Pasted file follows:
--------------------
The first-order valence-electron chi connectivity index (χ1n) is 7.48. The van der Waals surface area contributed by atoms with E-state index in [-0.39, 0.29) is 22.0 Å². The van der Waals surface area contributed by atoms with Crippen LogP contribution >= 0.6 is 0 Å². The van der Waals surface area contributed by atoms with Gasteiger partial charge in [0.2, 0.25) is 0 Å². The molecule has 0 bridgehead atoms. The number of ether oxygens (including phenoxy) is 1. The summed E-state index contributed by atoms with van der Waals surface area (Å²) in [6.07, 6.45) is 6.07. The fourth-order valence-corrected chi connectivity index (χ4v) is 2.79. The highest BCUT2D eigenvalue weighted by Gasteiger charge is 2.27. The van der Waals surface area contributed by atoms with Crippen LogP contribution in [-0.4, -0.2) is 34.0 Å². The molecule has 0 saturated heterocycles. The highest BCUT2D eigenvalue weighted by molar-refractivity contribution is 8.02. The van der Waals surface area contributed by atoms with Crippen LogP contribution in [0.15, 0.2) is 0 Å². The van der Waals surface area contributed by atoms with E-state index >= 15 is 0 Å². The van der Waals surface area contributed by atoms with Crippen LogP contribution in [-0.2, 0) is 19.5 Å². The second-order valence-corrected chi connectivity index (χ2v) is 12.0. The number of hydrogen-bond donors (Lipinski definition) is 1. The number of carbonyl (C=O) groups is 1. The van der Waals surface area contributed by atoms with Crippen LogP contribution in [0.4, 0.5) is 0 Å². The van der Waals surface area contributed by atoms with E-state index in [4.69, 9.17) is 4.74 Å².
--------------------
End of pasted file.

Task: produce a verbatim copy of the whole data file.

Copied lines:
The first-order valence-electron chi connectivity index (χ1n) is 7.48. The van der Waals surface area contributed by atoms with E-state index in [-0.39, 0.29) is 22.0 Å². The van der Waals surface area contributed by atoms with Crippen LogP contribution >= 0.6 is 0 Å². The van der Waals surface area contributed by atoms with Gasteiger partial charge in [0.2, 0.25) is 0 Å². The molecule has 0 bridgehead atoms. The number of ether oxygens (including phenoxy) is 1. The summed E-state index contributed by atoms with van der Waals surface area (Å²) in [6.07, 6.45) is 6.07. The fourth-order valence-corrected chi connectivity index (χ4v) is 2.79. The highest BCUT2D eigenvalue weighted by Gasteiger charge is 2.27. The van der Waals surface area contributed by atoms with Crippen LogP contribution in [-0.4, -0.2) is 34.0 Å². The molecule has 0 saturated heterocycles. The highest BCUT2D eigenvalue weighted by molar-refractivity contribution is 8.02. The van der Waals surface area contributed by atoms with Crippen LogP contribution in [0.15, 0.2) is 0 Å². The van der Waals surface area contributed by atoms with E-state index >= 15 is 0 Å². The van der Waals surface area contributed by atoms with Crippen LogP contribution in [-0.2, 0) is 19.5 Å². The second-order valence-corrected chi connectivity index (χ2v) is 12.0. The number of hydrogen-bond donors (Lipinski definition) is 1. The number of carbonyl (C=O) groups is 1. The van der Waals surface area contributed by atoms with Crippen LogP contribution in [0.4, 0.5) is 0 Å². The van der Waals surface area contributed by atoms with E-state index in [4.69, 9.17) is 4.74 Å².